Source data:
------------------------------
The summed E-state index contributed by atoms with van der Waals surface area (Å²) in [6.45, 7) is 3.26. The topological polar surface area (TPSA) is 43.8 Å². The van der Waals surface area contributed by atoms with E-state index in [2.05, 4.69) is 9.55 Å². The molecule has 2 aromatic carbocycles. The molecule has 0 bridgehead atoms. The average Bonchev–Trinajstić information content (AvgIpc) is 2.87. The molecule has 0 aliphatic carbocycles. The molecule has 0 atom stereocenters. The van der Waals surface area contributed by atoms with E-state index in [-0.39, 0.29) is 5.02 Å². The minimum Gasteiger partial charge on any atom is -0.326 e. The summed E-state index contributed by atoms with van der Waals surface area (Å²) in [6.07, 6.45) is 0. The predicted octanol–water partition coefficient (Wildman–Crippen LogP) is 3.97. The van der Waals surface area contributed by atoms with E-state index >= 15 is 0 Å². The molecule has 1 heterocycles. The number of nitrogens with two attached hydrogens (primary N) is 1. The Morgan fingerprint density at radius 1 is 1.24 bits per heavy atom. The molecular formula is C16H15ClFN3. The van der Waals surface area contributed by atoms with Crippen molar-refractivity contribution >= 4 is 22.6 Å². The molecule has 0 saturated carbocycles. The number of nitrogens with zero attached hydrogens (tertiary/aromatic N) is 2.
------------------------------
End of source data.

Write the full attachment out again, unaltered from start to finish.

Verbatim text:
The summed E-state index contributed by atoms with van der Waals surface area (Å²) in [6.45, 7) is 3.26. The topological polar surface area (TPSA) is 43.8 Å². The van der Waals surface area contributed by atoms with E-state index in [2.05, 4.69) is 9.55 Å². The molecule has 2 aromatic carbocycles. The molecule has 0 bridgehead atoms. The average Bonchev–Trinajstić information content (AvgIpc) is 2.87. The molecule has 0 aliphatic carbocycles. The molecule has 0 atom stereocenters. The van der Waals surface area contributed by atoms with E-state index in [-0.39, 0.29) is 5.02 Å². The minimum Gasteiger partial charge on any atom is -0.326 e. The summed E-state index contributed by atoms with van der Waals surface area (Å²) in [6.07, 6.45) is 0. The predicted octanol–water partition coefficient (Wildman–Crippen LogP) is 3.97. The van der Waals surface area contributed by atoms with E-state index >= 15 is 0 Å². The molecule has 1 heterocycles. The number of nitrogens with two attached hydrogens (primary N) is 1. The Morgan fingerprint density at radius 1 is 1.24 bits per heavy atom. The molecular formula is C16H15ClFN3. The van der Waals surface area contributed by atoms with Crippen molar-refractivity contribution >= 4 is 22.6 Å². The molecule has 0 saturated carbocycles. The number of nitrogens with zero attached hydrogens (tertiary/aromatic N) is 2.